Reverse logistics cannot go unmentioned either. While every company hopes that NPI’s go off without a hitch, realistically a company must plan for reverse logistics. Logistics then becomes a customer service function, responsible for ensuring the efficient and seamless return of defective or undesired goods. This plays a role in how Yummy serves its customers and leaves (or doesn’t leave) a favorable impression based on their customer service. It would, of course, be disastrous for an NPI to be bogged down not just be returned goods but by inefficient, unresponsive interactions with dissatisfied customers. Having logistics prepared with tight backend reverse logistic processes can help protect against that and help the company insulate and protect itself from worse losses.

c) Aside from the answer given thus far, there are a few other areas that are worth bringing to the company’s attention. To start, a major theme in both answers was the importance of communication between different business units and partners, but we have not said anything about the role that IT plays in this. Given the importance of the launch and the complex interrelationship between various functions, it is important to have a solid communication platform that is consistent, shared, and reliable. Whether it be a SharePoint site or through an ERP platform, there should be practices and procedures set in place, from the start, to help govern and set the expectations of how parties communicate, where critical documents can be found, etc. It is one thing to just say “communication is important” but the relevant parties also need the appropriate tools to communicate.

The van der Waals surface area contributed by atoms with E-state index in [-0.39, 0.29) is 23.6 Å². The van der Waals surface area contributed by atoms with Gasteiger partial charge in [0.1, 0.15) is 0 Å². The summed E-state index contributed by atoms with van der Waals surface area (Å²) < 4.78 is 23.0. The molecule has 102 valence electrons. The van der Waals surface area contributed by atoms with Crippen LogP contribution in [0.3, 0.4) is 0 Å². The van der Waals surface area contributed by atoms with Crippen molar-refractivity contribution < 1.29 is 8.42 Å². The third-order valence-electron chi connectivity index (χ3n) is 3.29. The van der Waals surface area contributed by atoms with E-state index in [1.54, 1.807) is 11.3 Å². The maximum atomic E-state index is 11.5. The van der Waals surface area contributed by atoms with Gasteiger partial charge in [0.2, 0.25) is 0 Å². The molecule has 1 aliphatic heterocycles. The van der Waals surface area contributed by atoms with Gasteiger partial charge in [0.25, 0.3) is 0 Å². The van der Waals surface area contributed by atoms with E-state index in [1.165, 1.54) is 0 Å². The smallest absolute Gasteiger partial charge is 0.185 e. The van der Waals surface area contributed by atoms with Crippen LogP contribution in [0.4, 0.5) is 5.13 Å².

Another area that has yet to come up is sourcing. Sourcing is obviously a major topic with any manufactured good, especially perishable ones, but obvious things are often the first to get overlooked so we must give it some attention. Yummy has both an aggressive and ambitious goal that needs to be supported at the front and back end; on the back end, they need to have contingency plans in place to help respond to any significant delays or disruptions that would affect their forecasts. The case does not indicate one way or another who their suppliers are and how they are organized, but Yummy will want to have connections with more than just one so that they can recover quickly if anything happens.

Finally, we should analyze the marketing strategy as well as the free gift scheme. One thing I would recommend is adding a social media element; while the marketing strategy is multi-channel, it has left out the most important channel today, digital media. The free gift strategy is a good gimmick for NPI though not something that is likely to be sustainable as the product penetrates the market deeper and deeper and more and more noodles are being sent out; so, it’s basic purpose is to incentivize purchase when the product first enters the market. To leverage the value of that scheme they will want a marketing strategy that doesn’t leave the biggest stone (i.e., the Internet) uncovered, so a social media strategy is most certainly necessary.